Writer Chris Offutt’s late father wrote and published over 400 books, the vast majority of which were pornography. He tells Terry Gross, “Ghosts, zombie porn, porn set in Atlantis, porn on alien planets with barbarian cultures, vampire porn, pirates.”
His father got out of the insurance business when he found he could better support his family writing pornography. But, he also believed he was an artist, and pioneer in the field. Hear Offutt tell his father’s story.
[Originally broadcast March 2015, part of our Best of 2015 series]
The most Earth-like world yet detected beyond our solar system has been discovered, scientists say.
With a radius that is just 1.5 times that of Earth, the potential planet is a so-called “super-Earth,” meaning it is just slightly larger than the Earth. The candidate planet orbits a star similar to the sun at a distance that falls within the “habitable zone” — the region where liquid water could exist on the planet’s surface. Scientists say the planet, if confirmed, could be a prime candidate to host alien life.
“This was very exciting because it’s our fist habitable-zone super Earth around a sun-type star,” astronomer Natalie Batalha, a Kepler co-investigator at NASA’s Ames Research Center in Moffett Field, Calif., said Tuesday (Jan. 8) here at the 221st meeting of the American Astronomical Society.
The find could be the closest so far to an Earth twin beyond the solar system.
“It’s a big deal,” astrophysicist Mario Livio, of the Space Telescope Science Institute in Baltimore, told SPACE.com. “It’s definitely a good candidate for life.”
The possible planet is called KOI 172.02 (KOI stands for Kepler Object of Interest, a designation assigned to all planet candidates found by the telescope until they are confirmed as planets). The discovery was announced at the meeting Monday (Jan. 7) by Christopher Burke of the SETI Institute as part of a batch of 461 new planet candidates found by Kepler.
Aries: Attempts being civil and asking the aliens questions so they can have a better understanding of the civilization; ends up losing their patience because of the rather obvious language barrier
Taurus: Is curious about the aliens, but doesn’t say a word to them
Gemini: Sent in a pod back to Earth because they were talking too much and kept interrupting the alien leader
Cancer: Tries to become friends with one of the aliens so they can have a buddy; all of the aliens end up loving them
Leo: Self-appointed leader of the group; isn’t taken very seriously; wants to be one of the first signs sent to earth if Capricorn actually manages to find a way back
Virgo: They could get used to living on this planet…it’s very clean and advanced
Libra: Was running their mouths with Gemini, but knew when to shut up; checks out aliens after Gemini is banished; “Hey…that purple one’s kinda cute…”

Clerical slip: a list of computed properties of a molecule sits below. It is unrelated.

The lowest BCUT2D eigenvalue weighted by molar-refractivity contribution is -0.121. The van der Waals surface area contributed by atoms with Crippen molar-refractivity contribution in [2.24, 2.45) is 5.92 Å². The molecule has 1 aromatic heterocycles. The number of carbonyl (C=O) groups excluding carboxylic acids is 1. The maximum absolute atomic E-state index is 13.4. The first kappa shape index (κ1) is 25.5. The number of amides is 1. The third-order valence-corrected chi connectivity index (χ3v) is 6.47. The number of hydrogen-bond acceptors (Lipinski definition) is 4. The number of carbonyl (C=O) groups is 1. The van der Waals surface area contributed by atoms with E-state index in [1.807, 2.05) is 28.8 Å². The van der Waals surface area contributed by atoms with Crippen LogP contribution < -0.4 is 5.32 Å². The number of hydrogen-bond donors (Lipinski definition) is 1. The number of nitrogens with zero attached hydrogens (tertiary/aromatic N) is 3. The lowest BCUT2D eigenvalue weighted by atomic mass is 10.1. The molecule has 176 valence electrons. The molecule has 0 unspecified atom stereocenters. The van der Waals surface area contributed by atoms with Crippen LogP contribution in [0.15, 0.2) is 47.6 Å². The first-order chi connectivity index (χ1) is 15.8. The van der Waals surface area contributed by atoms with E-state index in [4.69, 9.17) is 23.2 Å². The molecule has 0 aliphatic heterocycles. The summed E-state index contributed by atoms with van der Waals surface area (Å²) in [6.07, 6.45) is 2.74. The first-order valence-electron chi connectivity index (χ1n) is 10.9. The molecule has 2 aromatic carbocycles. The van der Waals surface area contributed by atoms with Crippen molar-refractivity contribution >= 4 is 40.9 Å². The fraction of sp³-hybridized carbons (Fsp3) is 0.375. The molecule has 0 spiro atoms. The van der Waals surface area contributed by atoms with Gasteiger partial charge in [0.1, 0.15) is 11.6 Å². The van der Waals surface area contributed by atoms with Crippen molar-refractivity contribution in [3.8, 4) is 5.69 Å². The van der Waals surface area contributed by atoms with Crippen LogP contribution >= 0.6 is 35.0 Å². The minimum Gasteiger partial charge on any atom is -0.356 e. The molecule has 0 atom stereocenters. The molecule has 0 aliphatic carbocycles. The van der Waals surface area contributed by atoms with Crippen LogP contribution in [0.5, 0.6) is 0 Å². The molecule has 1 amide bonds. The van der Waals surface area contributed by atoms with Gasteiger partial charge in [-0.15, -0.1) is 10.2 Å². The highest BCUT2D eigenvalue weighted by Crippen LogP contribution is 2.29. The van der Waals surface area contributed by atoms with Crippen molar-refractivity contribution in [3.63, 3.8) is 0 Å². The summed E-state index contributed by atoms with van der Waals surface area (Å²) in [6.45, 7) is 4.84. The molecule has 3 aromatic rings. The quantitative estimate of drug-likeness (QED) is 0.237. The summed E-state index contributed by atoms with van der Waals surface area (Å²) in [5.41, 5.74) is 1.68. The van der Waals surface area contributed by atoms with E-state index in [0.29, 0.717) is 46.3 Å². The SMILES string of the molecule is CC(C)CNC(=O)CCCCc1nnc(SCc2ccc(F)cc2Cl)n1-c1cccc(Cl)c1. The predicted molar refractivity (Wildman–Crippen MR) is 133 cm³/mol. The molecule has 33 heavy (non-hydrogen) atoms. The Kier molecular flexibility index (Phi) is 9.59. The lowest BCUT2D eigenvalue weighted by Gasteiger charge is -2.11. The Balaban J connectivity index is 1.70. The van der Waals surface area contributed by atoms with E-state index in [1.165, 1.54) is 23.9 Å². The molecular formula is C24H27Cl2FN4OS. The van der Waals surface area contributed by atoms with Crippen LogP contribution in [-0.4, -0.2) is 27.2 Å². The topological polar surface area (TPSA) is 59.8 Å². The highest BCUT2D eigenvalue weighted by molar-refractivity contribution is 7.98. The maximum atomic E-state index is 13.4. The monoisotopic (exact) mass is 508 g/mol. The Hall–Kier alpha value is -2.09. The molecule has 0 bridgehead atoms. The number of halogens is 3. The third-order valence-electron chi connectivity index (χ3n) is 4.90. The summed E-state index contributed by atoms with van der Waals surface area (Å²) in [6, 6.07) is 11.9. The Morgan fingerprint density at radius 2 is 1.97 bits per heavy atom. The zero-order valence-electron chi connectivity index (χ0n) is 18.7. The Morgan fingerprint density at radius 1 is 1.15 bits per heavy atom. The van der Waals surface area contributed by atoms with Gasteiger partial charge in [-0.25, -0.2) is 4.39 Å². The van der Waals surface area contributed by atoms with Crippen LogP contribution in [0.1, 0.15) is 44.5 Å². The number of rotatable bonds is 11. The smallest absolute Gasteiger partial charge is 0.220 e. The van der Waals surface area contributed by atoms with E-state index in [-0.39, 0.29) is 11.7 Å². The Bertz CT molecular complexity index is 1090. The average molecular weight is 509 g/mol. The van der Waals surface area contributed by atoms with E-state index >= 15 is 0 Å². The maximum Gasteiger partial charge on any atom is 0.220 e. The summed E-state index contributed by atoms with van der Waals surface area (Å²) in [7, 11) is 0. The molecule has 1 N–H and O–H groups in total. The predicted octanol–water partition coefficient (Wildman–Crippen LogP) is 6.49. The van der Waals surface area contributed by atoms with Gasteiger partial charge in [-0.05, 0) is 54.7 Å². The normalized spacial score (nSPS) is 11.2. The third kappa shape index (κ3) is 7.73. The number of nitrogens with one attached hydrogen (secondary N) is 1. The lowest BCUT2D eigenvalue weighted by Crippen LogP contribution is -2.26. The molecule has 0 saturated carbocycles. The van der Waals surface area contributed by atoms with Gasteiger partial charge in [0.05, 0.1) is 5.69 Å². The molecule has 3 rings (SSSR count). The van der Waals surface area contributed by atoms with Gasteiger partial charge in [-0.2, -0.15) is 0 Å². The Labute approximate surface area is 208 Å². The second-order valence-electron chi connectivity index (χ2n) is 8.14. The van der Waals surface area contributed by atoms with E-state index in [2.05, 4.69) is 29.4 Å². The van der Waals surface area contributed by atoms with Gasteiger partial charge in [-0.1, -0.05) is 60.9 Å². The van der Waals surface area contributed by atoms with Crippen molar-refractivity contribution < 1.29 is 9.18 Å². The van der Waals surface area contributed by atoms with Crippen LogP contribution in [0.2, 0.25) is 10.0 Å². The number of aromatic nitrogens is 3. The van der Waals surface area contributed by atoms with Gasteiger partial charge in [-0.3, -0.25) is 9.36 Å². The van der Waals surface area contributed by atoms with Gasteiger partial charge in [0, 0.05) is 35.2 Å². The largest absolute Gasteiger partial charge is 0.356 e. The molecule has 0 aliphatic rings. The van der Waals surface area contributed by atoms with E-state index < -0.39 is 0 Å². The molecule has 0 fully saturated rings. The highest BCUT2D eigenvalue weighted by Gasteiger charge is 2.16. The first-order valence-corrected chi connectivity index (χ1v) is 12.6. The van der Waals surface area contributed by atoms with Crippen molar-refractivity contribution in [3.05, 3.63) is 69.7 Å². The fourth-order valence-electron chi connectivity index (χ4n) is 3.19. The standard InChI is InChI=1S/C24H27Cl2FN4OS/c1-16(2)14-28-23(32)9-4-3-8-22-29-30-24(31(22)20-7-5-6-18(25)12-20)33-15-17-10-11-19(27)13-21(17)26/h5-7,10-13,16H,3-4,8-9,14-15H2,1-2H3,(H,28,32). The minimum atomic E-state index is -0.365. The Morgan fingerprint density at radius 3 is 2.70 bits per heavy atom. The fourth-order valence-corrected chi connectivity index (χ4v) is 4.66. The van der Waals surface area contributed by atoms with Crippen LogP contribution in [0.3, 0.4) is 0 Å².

Scorpio: Also gets sent back to earth in a pod because they told a highly offensive and unacceptable joke about the alien race
Sagittarius: Wants to explore the entire planet; is disgusted by Capricorn’s boringly safe approach to life
Capricorn: Needs to get back home because work starts back up in three days; decides to say something offensive like Scorpio, but it doesn’t work because the leader wants to appoint them a job on the planet
Aquarius: Fits into the alien society right away; they’ve been studying this for years and are able to translate for both sides; is also very inspired by their fashion sense
Pisces: Sitting on the ground because the alien leader keeps talking and they just don’t have the energy to stand anymore
*thank you to @friedcrabs for suggesting this : ) send suggestions to @cancercornastrology*
“What is that feeling when you’re driving away from people and they
recede on the plain till you see their specks dispersing? - it’s the
too-huge world vaulting us, and it’s good-bye. But we lean forward to
the next crazy venture beneath the skies.”
Double-Star Systems Can Be Dangerous for Exoplanets | Space.com
Alien planets born in widely separated two-star systems face a grave danger of being booted into interstellar space, a new study suggests.
Exoplanets circling a star with a far-flung stellar companion — worlds that are part of “wide binary” systems — are susceptible to violent and dramatic orbital disruptions, including outright ejection, the study found.
Such effects are generally limited to sprawling planetary systems with at least one distantly orbiting world, while more compact systems are relatively immune. This finding, which observational evidence supports, should help astronomers better understand the structure and evolution of alien solar systems across the galaxy, researchers said.